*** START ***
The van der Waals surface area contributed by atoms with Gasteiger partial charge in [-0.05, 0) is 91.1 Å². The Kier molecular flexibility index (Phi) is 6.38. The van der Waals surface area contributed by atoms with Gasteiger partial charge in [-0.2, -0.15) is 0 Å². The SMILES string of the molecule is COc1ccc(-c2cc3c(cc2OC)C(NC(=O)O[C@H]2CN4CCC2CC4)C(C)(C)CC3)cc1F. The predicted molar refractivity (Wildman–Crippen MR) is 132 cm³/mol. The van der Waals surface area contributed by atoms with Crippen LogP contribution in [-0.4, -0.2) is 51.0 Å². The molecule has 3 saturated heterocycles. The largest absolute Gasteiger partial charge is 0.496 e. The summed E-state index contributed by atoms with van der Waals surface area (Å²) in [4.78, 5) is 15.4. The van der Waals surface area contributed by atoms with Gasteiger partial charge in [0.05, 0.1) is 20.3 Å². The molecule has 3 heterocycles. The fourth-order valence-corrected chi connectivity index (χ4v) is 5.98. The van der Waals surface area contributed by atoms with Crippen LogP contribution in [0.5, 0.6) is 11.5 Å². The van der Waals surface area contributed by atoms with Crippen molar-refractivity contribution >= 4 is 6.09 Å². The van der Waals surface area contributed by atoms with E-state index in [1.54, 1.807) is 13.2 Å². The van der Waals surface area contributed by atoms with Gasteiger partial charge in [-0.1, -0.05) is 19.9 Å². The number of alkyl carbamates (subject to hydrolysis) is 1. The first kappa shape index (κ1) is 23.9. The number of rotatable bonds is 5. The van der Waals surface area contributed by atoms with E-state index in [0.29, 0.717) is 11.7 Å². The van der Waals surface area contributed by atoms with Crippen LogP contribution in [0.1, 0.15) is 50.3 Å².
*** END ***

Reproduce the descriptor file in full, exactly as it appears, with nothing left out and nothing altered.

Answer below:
The van der Waals surface area contributed by atoms with Gasteiger partial charge in [-0.05, 0) is 91.1 Å². The Kier molecular flexibility index (Phi) is 6.38. The van der Waals surface area contributed by atoms with Gasteiger partial charge in [-0.2, -0.15) is 0 Å². The SMILES string of the molecule is COc1ccc(-c2cc3c(cc2OC)C(NC(=O)O[C@H]2CN4CCC2CC4)C(C)(C)CC3)cc1F. The predicted molar refractivity (Wildman–Crippen MR) is 132 cm³/mol. The van der Waals surface area contributed by atoms with Crippen LogP contribution in [-0.4, -0.2) is 51.0 Å². The molecule has 3 saturated heterocycles. The largest absolute Gasteiger partial charge is 0.496 e. The summed E-state index contributed by atoms with van der Waals surface area (Å²) in [4.78, 5) is 15.4. The van der Waals surface area contributed by atoms with Gasteiger partial charge in [0.05, 0.1) is 20.3 Å². The molecule has 3 heterocycles. The fourth-order valence-corrected chi connectivity index (χ4v) is 5.98. The van der Waals surface area contributed by atoms with Crippen LogP contribution in [0.5, 0.6) is 11.5 Å². The van der Waals surface area contributed by atoms with Crippen molar-refractivity contribution >= 4 is 6.09 Å². The van der Waals surface area contributed by atoms with E-state index in [1.54, 1.807) is 13.2 Å². The van der Waals surface area contributed by atoms with Gasteiger partial charge in [-0.1, -0.05) is 19.9 Å². The number of alkyl carbamates (subject to hydrolysis) is 1. The first kappa shape index (κ1) is 23.9. The number of rotatable bonds is 5. The van der Waals surface area contributed by atoms with E-state index in [0.29, 0.717) is 11.7 Å². The van der Waals surface area contributed by atoms with Crippen LogP contribution in [0.1, 0.15) is 50.3 Å².